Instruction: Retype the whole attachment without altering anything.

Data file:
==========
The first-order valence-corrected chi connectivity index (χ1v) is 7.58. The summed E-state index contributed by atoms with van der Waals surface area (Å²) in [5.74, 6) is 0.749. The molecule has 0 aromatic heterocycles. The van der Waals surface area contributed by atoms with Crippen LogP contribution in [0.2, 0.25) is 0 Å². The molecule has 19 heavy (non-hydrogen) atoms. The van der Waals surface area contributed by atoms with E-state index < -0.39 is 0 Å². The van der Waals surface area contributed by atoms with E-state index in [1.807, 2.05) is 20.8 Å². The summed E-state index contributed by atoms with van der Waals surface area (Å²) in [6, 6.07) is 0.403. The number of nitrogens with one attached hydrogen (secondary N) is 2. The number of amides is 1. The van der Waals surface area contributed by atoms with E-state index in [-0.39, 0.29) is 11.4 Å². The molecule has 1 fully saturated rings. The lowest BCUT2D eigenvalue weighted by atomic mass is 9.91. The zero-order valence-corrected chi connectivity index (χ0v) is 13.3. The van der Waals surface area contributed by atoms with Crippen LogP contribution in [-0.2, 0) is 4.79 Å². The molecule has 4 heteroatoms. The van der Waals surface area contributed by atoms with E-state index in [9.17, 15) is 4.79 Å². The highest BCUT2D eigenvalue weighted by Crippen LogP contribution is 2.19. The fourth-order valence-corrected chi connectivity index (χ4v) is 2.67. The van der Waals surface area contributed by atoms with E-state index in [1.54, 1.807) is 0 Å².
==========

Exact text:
The first-order valence-corrected chi connectivity index (χ1v) is 7.58. The summed E-state index contributed by atoms with van der Waals surface area (Å²) in [5.74, 6) is 0.749. The molecule has 0 aromatic heterocycles. The van der Waals surface area contributed by atoms with Crippen LogP contribution in [0.2, 0.25) is 0 Å². The molecule has 19 heavy (non-hydrogen) atoms. The van der Waals surface area contributed by atoms with E-state index < -0.39 is 0 Å². The van der Waals surface area contributed by atoms with E-state index in [1.807, 2.05) is 20.8 Å². The summed E-state index contributed by atoms with van der Waals surface area (Å²) in [6, 6.07) is 0.403. The number of nitrogens with one attached hydrogen (secondary N) is 2. The number of amides is 1. The van der Waals surface area contributed by atoms with E-state index in [-0.39, 0.29) is 11.4 Å². The molecule has 1 fully saturated rings. The lowest BCUT2D eigenvalue weighted by atomic mass is 9.91. The zero-order valence-corrected chi connectivity index (χ0v) is 13.3. The van der Waals surface area contributed by atoms with Crippen LogP contribution in [-0.2, 0) is 4.79 Å². The molecule has 4 heteroatoms. The van der Waals surface area contributed by atoms with E-state index in [9.17, 15) is 4.79 Å². The highest BCUT2D eigenvalue weighted by Crippen LogP contribution is 2.19. The fourth-order valence-corrected chi connectivity index (χ4v) is 2.67. The van der Waals surface area contributed by atoms with E-state index in [1.54, 1.807) is 0 Å².